Maybe interesting to no one: the PAL/Swedish Fester's Quest YAPON rental box manual; a single sheet collecting all of the booklet pages. It was glued to the inside of the VHS sized cartridge box. Only 11.9cm wide (I scanned at 600ppi but that's too large to upload here). Content order and page layout matches the English manual. The screenshots are really dark... I suspect they just photocopied the pages down.

"Vice Grip" was not in my vocabulary at the time and the icon didn't make things clearer. Some sort of box? I don't think the illustrator here knew what it was either.

There is a mention of a Giant Scorpion (J├Ątteskorpion) but the picture shows a sort of 4-legged alien spider. There is an unused scorpion hidden in the tile table however, along with bits and pieces of discarded bosses.

VHS box cover slip-in. It is quite blurry close-up and seems blown up.

Some raw mech pencil scratchings in a iny booklet, awaiting cleanup, 300ppi. Frogs and other Blaster Master stuff? The games were both developed by Sunsoft around the same time. Fester's Quest was developed under direction of some NA people who kinda forced Sunsoft to do a licence game. There wasn't much (if any) time to polish it.

Another pass on some old sketches. I thought it would be fun if the whole family was playable Turtles-style, but it would've required an SRAM and additional work. If certain powerups are limited, there could be some replay value in choosing which character to fully power up as a main. The drop system would need some limits to it, localized drops and such, to encourage travel and character switching.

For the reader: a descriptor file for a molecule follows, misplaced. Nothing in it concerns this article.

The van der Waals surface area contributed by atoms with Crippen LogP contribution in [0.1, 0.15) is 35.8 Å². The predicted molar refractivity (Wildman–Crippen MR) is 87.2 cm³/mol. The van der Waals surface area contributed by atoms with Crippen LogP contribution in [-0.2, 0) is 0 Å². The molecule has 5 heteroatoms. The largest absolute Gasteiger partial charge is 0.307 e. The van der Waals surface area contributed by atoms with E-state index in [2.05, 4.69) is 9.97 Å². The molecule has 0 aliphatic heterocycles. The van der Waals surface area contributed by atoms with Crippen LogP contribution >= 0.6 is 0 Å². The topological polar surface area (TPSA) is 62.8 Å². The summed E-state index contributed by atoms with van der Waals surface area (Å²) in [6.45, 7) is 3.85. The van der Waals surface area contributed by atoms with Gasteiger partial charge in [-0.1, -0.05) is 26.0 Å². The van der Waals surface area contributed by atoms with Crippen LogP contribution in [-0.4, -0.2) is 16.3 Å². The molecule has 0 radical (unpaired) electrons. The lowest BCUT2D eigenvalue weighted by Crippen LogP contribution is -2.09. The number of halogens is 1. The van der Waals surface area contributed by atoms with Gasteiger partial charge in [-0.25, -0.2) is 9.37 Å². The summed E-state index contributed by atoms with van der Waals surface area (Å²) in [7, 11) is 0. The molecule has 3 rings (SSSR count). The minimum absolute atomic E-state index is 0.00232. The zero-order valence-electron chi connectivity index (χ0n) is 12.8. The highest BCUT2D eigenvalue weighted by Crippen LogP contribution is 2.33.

Character select screen, NES Turtles. Never before has a game been ruined so by a single level. A pity as the topdown city segments are kind of neat and enemies quite interesting. I generally like robot enemies I guess.

Fester's Quest bosses were these humanoid big aliens, almost demonic. A strange juxtaposition. I'd rename them to stuff like Commander X, Overseer Y, Lieutenant Z, to imply a power structure and alien culture.

With playable family members, other ones would have to go in the houses. There are a few fun ones, like the hair-person Itt and the carnivorous plant Cleopatra (African Strangler). I'd replace the clue cards with some sort of access crystals for a teleport pad light beam. Maybe gradually open up the city map (gates, TNT, initially dangerous enemies) so if you die, going back to the start is less of an issue. The game has just 3 maps: City, Sewers and Ship. Well, there's the barren 3D mazes too. I think that effort could've been better spent elsewhere, some other way to vary play, like a Turtles vehicle level for city presentation (and definitely not an underwater level).

Pixel test, half the size of normal. Used mostly for moving between areas but there could be a few minor enemies and on-foot segments.

Back of box featuring the mansion shot with the 1964 title overlaid. Not mentioned by The Cutting Room Floor tho... https://tcrf.net/Fester's_Quest

The box/manual uses the same font to spell out FESTER (with e.g. the F coming from Family - only the R is original I believe). It's the 1964 font (not the swirly fraktur used now) as the game came out before the revival movies.

The ingame title screen featuring the... colourful kids graffiti logo appears to have been a rush job, maybe done/directed by a separate NA team and not Sunsoft? I'm imagining a scribble sent over fax to Japan sometime in the late '80s. The EU version just says "Licensed by Nintendo" at the bottom but otherwise has the same design.

I did this sloppy quick test just to see how it'd look with box logo ingame. Didn't account for the non-square pixels. Moons and planets are often oval in raw square pixel screenshots. Notice that the moon is round in the magazine scan at the top.

Fester's Quest by Sunsoft, Addams Family now MGM, Art (c) Arne, 2011-2021, AndroidArts.com